Monthly Archives: November 2020

…And Goings

It seems the pathologically oversized ego got the better of him. Leaving by the front door, cardboard box in hand, is self-evidently the work of a poseur and narcissist. Well, he got his page one headlines and I’m doing him the perverse service of reproducing the moment below. But the image is too delicious to pass over.

Cummings leaves 10 Downing Street
Man with box

Good. Good riddance.

Career psychopath

I rarely agree with former PM David Cameron. But it was he who first coined the term “career psychopath” for the man-with-a-box shown above. The abbreviation “CP” seems to lend too much of an air of “cool” to such a repellent, twisted creature. So I’ll use the name “Seepy” from here on. It seems quite appropriate: the malign poison he exudes seems to have seeped out all over the body politic of this country. And it rhymes with creepy.

From education, to Vote Leave, mismanagement of the Covid pandemic, the needless deaths and job losses shown plainly that, whilst he may have been an effective campaigner and a “breaker and shaker”, when it comes to actually governing a country, his presence has been pure poison.

Henchman at Education

I personally first became aware of Seepy ten years ago, when he was Gove’s henchman at Education. His wild ideas clearly struck a chord with the former Murdoch hack Gove. The changes introduced in these years have wreaked havoc with our education system: I estimate it will take twenty years to recover once reversal of these policies has started (which, of course, it hasn’t yet). The fragmentation and disruption to schools in particular has produced not one scrap of evidence that improvement to outcomes has resulted. And the marketisation of university life has led to some perverse results. As a result of high student fees and hence competition for students, we have a generation with high student debts. Because of Covid, we have extra students crammed into accommodation, virtually as prisoners as the virus swept through our campuses in late September and October.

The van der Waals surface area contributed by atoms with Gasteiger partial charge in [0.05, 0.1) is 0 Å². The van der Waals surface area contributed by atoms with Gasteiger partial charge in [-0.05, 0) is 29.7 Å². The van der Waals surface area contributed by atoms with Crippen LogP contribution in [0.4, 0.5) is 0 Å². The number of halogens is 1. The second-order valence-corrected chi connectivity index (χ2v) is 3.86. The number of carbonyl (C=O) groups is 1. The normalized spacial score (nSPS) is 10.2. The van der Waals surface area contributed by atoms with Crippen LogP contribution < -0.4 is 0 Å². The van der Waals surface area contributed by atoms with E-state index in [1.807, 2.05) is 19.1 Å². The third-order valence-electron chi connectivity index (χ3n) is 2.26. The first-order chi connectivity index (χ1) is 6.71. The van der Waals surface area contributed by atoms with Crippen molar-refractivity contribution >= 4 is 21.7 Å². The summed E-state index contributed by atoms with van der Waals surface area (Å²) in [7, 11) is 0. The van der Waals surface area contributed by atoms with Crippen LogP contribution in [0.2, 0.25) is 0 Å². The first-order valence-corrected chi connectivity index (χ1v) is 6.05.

I distinctly remember a conversation I had about seven years ago with a former Local Education Authority Chief Education officer. She lamented the “responsibility without power” dilemma created by Gove’s newly-introduced dogma-driven policy. Since the Gove changes, Local Education Authorities are forbidden from opening new LA-run schools. But they retain statutory responsibility to ensure all children in their area have a school place. So, where demand exceeded supply, she had to persuade, cajole and beg unaccountable Academy Trusts to expand or build new schools to meet the need. This was, and is, clearly a more difficult and stressful job than when Local Authorities controlled all the “levers”. It’s not at all clear to me how this loss of control benefits children’s education.

How much of this was the brainchild of Seepy personally, I just don’t know. But it’s easy to imagine his enthusiastic campaigning for this piece of market-inspired dogma.

Vote Leave: Lies and Misuse of Data

 Much has been written already about the lies told by the Vote Leave campaign, from the £350m for the NHS through to the 20 million Turks about to “invade” Britain once Turkey joined the EU. This latter was presented almost as an established fact: the truth was that under Erdogan, Turkey was moving further and further away from meeting the EU’s exacting criteria for membership.

And, of course, Vote Leave was fined £61,000 by the Electoral Commission for breaking spending limits with some very dodgy shifting around of funds. Unfortunately for true justice, the level of penalties available to the Electoral Commission were based upon General Elections, where each malpractice potentially only affects one of 630 constituencies. The referendum result, self-evidently, affected the whole United Kingdom.

And it was Seepy who headed the Vote Leave operation and should carry the can for its misdeeds.

Number Ten: Reign of Terror

The scope for misdeeds continued on a nationally significant scale when Seepy was put in charge of running Johnson’s Downing Street operation when the latter became Prime Minister. All the departmental special advisers, in a break from the previous norm, were told they had a dual responsibility: now reporting to Seepy himself as well as their own Minister. One outfall from this was the resignation of Savid Jared as Chancellor who saw this as a diminution of the power of the treasury.